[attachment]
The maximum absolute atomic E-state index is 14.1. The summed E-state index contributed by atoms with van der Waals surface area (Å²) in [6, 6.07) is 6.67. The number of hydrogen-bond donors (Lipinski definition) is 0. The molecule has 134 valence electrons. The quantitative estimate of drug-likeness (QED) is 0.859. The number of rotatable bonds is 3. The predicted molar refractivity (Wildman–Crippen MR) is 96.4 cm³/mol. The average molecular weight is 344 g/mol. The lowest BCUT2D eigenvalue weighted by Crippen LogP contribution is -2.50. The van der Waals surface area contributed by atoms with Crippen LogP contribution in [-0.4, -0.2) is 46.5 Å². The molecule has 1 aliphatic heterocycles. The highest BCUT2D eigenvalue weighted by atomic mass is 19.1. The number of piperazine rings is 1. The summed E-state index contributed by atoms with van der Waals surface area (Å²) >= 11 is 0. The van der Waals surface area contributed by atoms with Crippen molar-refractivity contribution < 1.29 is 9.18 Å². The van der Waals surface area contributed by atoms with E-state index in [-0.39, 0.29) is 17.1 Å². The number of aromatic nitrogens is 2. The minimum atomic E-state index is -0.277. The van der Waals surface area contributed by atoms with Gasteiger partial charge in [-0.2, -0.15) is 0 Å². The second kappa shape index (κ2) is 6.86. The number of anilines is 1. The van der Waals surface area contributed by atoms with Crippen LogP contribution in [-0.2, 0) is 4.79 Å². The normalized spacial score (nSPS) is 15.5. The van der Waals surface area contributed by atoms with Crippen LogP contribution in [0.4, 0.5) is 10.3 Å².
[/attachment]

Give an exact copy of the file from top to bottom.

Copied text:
The maximum absolute atomic E-state index is 14.1. The summed E-state index contributed by atoms with van der Waals surface area (Å²) in [6, 6.07) is 6.67. The number of hydrogen-bond donors (Lipinski definition) is 0. The molecule has 134 valence electrons. The quantitative estimate of drug-likeness (QED) is 0.859. The number of rotatable bonds is 3. The predicted molar refractivity (Wildman–Crippen MR) is 96.4 cm³/mol. The average molecular weight is 344 g/mol. The lowest BCUT2D eigenvalue weighted by Crippen LogP contribution is -2.50. The van der Waals surface area contributed by atoms with Crippen LogP contribution in [-0.4, -0.2) is 46.5 Å². The molecule has 1 aliphatic heterocycles. The highest BCUT2D eigenvalue weighted by atomic mass is 19.1. The number of piperazine rings is 1. The summed E-state index contributed by atoms with van der Waals surface area (Å²) >= 11 is 0. The van der Waals surface area contributed by atoms with Crippen molar-refractivity contribution < 1.29 is 9.18 Å². The van der Waals surface area contributed by atoms with E-state index in [-0.39, 0.29) is 17.1 Å². The number of aromatic nitrogens is 2. The minimum atomic E-state index is -0.277. The van der Waals surface area contributed by atoms with Gasteiger partial charge in [-0.2, -0.15) is 0 Å². The second kappa shape index (κ2) is 6.86. The number of anilines is 1. The van der Waals surface area contributed by atoms with Crippen LogP contribution in [-0.2, 0) is 4.79 Å². The normalized spacial score (nSPS) is 15.5. The van der Waals surface area contributed by atoms with Crippen LogP contribution in [0.4, 0.5) is 10.3 Å².